Friday, September 7, 2007

Tropical Development Possible, but DC Impact Likely Minimal


Hot, humid. As temperatures climbed to the 90s in most parts of the metro area this afternoon, dewpoints were in the muggy low 70s at many locations. Dulles reached 92° by 3pm, and the humidity was producing a heat index as high as 96° the following hour. Although prolonged hot spells are relatively rare in September, at some point in the past National has observed temperatures in the 90s on every day of the month, and the all-time monthly high of 104° occurred on this date in 1881.

On this 12th consecutive rainless day, however, precipitation prospects from a possible developing tropical system are diminishing.

The area of storms lurking off the southeastern Atlantic coast has become more concentrated today, and a Hurricane Hunter flight investigated the situation this afternoon. As of 5pm, it had not found a closed circulation at the surface, but it was continuing to collect data. If a depression or tropical storm does develop, the most likely scenarios at this point are for it to move northwestward, weaken and dissipate over eastern North Carolina or for it to be swept out to sea ahead of a cold front moving eastward on Sunday.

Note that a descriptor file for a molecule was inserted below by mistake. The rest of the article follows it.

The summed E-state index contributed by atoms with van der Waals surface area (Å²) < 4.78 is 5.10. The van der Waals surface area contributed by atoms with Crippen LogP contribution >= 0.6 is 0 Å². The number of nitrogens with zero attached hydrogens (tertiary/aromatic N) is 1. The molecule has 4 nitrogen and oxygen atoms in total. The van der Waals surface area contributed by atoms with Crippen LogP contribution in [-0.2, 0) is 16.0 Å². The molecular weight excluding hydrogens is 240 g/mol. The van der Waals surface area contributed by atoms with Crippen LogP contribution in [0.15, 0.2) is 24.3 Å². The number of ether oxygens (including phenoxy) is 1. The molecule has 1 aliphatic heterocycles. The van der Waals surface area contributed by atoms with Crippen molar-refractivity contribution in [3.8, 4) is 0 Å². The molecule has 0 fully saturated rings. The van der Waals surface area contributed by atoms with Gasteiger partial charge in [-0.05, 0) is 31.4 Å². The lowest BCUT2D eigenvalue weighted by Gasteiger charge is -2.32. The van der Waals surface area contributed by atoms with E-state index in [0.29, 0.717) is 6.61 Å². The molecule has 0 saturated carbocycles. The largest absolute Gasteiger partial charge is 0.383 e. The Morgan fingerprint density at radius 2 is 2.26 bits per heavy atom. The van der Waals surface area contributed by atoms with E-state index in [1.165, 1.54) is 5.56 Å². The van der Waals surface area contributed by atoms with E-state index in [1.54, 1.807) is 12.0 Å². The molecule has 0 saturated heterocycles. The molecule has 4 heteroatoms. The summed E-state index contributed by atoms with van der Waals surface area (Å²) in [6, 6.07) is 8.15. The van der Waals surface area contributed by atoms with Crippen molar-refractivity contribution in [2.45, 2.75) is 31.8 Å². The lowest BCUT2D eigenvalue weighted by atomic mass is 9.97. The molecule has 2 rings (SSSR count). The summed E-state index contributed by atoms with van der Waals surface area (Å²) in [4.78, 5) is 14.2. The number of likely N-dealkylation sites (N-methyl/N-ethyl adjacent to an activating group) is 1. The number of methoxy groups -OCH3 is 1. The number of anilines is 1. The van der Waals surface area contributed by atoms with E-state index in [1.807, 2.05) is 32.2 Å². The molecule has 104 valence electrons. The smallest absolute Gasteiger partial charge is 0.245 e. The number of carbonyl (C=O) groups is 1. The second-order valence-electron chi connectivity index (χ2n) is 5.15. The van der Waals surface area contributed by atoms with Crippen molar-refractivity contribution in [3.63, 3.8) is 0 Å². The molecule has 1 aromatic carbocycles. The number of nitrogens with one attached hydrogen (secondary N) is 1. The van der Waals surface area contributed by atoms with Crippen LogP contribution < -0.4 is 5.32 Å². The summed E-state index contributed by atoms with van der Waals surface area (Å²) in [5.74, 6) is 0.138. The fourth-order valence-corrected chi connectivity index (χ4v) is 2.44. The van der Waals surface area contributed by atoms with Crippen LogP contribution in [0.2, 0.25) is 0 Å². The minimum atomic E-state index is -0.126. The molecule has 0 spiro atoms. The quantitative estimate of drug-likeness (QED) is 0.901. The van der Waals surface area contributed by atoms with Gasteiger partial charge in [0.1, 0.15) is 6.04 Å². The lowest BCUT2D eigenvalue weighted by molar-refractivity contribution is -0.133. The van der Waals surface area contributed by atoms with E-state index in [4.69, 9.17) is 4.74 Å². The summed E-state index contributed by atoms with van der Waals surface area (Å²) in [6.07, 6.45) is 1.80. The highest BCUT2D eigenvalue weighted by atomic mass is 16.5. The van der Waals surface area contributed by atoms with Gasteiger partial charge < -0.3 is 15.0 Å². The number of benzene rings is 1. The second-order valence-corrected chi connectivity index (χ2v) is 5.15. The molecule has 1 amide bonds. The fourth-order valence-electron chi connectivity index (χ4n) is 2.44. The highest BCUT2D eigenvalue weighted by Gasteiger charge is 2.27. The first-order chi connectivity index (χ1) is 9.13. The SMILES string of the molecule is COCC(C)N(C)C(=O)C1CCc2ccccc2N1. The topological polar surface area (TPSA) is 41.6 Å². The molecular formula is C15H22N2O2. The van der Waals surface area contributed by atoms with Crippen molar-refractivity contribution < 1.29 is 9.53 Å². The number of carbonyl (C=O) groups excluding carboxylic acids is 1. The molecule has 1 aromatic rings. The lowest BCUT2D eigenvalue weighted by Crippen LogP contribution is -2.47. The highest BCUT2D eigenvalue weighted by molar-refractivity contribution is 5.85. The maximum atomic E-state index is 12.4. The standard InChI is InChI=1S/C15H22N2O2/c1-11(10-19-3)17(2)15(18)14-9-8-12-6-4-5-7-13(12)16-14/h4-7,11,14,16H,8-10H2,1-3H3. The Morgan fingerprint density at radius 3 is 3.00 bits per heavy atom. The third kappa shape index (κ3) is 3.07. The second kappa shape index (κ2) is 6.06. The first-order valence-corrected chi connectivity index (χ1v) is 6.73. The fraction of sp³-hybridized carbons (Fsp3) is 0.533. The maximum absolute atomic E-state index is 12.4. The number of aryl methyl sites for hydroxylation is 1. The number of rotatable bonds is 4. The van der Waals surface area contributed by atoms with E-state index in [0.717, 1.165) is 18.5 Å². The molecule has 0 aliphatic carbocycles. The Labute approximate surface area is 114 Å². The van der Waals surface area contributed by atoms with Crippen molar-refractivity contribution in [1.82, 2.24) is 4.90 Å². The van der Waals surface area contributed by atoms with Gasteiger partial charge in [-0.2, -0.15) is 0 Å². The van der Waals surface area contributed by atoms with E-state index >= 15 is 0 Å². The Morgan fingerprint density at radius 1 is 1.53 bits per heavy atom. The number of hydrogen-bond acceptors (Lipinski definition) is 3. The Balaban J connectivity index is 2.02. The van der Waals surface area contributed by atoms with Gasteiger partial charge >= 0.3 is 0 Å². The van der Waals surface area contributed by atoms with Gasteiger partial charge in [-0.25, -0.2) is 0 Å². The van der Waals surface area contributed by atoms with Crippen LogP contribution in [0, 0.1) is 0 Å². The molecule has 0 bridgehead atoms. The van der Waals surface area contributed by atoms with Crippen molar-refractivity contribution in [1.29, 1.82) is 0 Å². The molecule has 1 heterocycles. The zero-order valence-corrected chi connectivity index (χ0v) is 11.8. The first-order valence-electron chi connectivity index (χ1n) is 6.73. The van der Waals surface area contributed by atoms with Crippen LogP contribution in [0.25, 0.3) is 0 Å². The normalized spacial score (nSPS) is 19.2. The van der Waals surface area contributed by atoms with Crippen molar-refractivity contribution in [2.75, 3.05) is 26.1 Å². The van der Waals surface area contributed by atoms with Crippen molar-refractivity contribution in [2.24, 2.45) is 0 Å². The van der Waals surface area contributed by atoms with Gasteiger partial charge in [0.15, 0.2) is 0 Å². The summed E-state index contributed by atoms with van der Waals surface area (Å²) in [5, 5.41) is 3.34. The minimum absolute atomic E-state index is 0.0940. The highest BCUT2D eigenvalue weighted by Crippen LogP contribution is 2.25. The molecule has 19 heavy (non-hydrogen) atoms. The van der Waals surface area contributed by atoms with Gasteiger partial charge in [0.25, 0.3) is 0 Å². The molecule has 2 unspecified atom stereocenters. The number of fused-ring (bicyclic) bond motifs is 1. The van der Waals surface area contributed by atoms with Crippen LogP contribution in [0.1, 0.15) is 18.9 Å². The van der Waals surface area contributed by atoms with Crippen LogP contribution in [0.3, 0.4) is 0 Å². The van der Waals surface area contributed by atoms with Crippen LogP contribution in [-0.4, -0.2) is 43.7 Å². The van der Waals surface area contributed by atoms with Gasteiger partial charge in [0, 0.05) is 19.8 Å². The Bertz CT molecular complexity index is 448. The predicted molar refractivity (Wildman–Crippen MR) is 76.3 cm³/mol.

The scheduled topic for this weekend's Forecast Earth on The Weather Channel (5pm Saturday and Sunday) is "Paying For Climate Change", but the broadcast may be pre-empted for tropical coverage.

Seasonal Outlook

Latest seasonal forecast: Click here.

Latest 3-month temperature outlook from Climate Prediction Center/NWS/NOAA.